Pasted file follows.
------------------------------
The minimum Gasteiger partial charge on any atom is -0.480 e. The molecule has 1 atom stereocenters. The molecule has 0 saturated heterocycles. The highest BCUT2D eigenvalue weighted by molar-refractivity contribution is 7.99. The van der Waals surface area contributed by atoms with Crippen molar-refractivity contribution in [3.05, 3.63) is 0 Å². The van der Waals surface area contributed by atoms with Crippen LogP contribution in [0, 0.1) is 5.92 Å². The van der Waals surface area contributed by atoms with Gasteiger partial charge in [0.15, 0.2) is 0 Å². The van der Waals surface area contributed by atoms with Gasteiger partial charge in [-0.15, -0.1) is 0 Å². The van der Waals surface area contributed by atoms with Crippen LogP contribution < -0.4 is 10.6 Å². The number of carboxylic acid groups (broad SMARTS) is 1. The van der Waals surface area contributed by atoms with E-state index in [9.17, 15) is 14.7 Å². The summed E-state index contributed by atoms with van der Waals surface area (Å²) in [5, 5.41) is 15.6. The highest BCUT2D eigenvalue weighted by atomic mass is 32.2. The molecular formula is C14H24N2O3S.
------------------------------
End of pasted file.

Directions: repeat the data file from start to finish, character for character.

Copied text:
The minimum Gasteiger partial charge on any atom is -0.480 e. The molecule has 1 atom stereocenters. The molecule has 0 saturated heterocycles. The highest BCUT2D eigenvalue weighted by molar-refractivity contribution is 7.99. The van der Waals surface area contributed by atoms with Crippen molar-refractivity contribution in [3.05, 3.63) is 0 Å². The van der Waals surface area contributed by atoms with Crippen LogP contribution in [0, 0.1) is 5.92 Å². The van der Waals surface area contributed by atoms with Gasteiger partial charge in [0.15, 0.2) is 0 Å². The van der Waals surface area contributed by atoms with Gasteiger partial charge in [-0.15, -0.1) is 0 Å². The van der Waals surface area contributed by atoms with Crippen LogP contribution < -0.4 is 10.6 Å². The number of carboxylic acid groups (broad SMARTS) is 1. The van der Waals surface area contributed by atoms with E-state index in [9.17, 15) is 14.7 Å². The summed E-state index contributed by atoms with van der Waals surface area (Å²) in [5, 5.41) is 15.6. The highest BCUT2D eigenvalue weighted by atomic mass is 32.2. The molecular formula is C14H24N2O3S.